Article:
Strange things begin to occurs as a tiny California coastal town prepares to commemorate its centenary. Inanimate objects spring eerily to life; Rev. Malone stumbles upon a dark secret about the town's founding; radio announcer Stevie witnesses a mystical fire; and hitchhiker Elizabeth discovers the mutilated corpse of a fisherman. Then a mysterious iridescent fog descends upon the village, and more people start to die.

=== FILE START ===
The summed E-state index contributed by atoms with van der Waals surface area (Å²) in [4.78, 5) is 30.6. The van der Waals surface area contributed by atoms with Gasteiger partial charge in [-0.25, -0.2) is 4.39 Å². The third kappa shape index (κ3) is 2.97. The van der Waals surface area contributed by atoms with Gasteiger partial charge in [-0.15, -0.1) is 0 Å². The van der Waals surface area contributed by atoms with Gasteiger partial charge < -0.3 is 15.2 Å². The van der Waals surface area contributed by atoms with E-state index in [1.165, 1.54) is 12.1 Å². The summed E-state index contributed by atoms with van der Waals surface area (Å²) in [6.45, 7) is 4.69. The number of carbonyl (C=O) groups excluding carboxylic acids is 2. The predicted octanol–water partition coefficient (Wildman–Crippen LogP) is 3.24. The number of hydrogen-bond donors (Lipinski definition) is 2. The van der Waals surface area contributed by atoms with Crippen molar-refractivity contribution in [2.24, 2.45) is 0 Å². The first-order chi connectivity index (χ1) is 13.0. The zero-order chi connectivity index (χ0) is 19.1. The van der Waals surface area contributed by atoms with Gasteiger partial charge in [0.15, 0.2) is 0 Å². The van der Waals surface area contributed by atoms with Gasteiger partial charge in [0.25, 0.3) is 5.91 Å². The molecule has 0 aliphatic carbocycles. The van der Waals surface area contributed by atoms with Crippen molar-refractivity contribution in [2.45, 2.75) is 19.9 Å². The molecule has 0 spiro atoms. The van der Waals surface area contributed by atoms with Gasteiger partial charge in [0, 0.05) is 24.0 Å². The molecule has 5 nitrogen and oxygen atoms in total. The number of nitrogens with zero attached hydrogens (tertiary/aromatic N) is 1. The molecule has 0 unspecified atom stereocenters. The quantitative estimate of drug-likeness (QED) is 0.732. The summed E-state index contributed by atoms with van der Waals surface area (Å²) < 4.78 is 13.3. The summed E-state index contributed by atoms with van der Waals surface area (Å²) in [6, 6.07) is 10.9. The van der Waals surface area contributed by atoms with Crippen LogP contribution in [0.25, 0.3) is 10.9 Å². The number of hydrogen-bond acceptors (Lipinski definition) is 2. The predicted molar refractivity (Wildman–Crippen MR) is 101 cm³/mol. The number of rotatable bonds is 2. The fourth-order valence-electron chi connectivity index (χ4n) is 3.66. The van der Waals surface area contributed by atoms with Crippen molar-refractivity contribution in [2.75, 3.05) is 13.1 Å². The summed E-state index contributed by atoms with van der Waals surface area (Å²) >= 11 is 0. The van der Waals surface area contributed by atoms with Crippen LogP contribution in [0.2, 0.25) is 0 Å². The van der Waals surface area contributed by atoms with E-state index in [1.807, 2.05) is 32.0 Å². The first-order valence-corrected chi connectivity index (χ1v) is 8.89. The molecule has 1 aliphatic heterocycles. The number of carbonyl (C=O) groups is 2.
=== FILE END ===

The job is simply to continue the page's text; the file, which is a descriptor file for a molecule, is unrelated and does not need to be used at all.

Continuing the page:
00:00: 21st April, 1980. The Fog is directed by John Carpenter who also co-writes the screenplay with Debra Hill. It stars Adrienne Barbeau, Tom Atkins, Janet Leigh, Hal Holbrook, Jamie Lee Curtis and Nancy Loomis. Carpenter also scores the music and cinematography is by Dean Cundey. The Californian fishing town of Antonio Bay is preparing to celebrate its 100 year anniversary. As the clock ticks past midnight strange events start to occur around the town, it seems that the town has a secret and that secret is back to make a point... Not as praised as Halloween and The Thing from John Carpenter's early horror output, The Fog sees the director tackle the ghost story premise. For many who lapped it up back when the 80s began, it still enthrals and holds in its eerie vice like grip, for others in this desensitised age of gore and cgi overkill, it proves to be a film unable to justify the love poured on it by the fans. Which is a shame. Being able to appreciate the craft of John Carpenter back in 1980 certainly helps to avert some harsh criticisms thrown its way, because Carpenter has achieved, pound for pound, a better ghost story on a fraction of the budget afforded big Hollywood genre productions that have been made since. That's not to say it's perfect, for it's not, Carpenter himself has never been wholly satisfied with the final film, this even after re-shooting a third of the film after originally making a picture reliant on suggestion over presence, but with some smoke machines, a synthesiser, a game cast and a spooky revenge story on the page, he's made a sub-genre classic. Carpenter has somehow managed to blend old fashioned ghostly goings on within a modern setting, that of a fishing town that proves perfect once the sun goes down and the town tries to sleep. You can practically smell the salt in the sea, such is the knack of the director for setting the mood. Then with minimalistic panache, the director marries up fog with synth beats to create maximum dread, and then he teases, perfectly, by only letting us glimpse his ghosts as dark figurines, making us fill in the blanks as to what they look like, where armed with our imagination they prove to be more scary than some CGI enhanced entity created in the blockbuster age. The killings that follow carry a high gruesome factor, and we don't need (or get) buckets of blood for them to impact, and the suspense is jacked up so much in the final quarter it proves to be edge of the seat stuff as the spring finally uncoils. Filmed in widescreen to give off a higher end production value, which works, Carpenter surrounds himself with familiar folk and inserts in jokes and homages that also keep the film grounded and a mile away from Hollywood excess. From character names to Hitchcock stars and references (Bodega Bay anyone?), the pic feels exactly what it is, a film made with love; Carpenter even cameos at the start of the film and it is a world away from the smugness of a Shyamalan. Yes there are problems, Curtis and Atkins are strangers who meet and in the blink of an eye they are in bed together, which looks to be a bad edit, while the gathering of principal characters in one place for the finale is a bit of a contrivance. Yet these are minor irritants, because The Fog is a film that once loved will always stay loved. In 78 Carpenter plotted the course for the slasher formula to follow, in 1980 he helped realign (see also Peter Medak's The Changeling) the good ship ghost story that was on rocky waters. Low budget creepy excellence. 9/10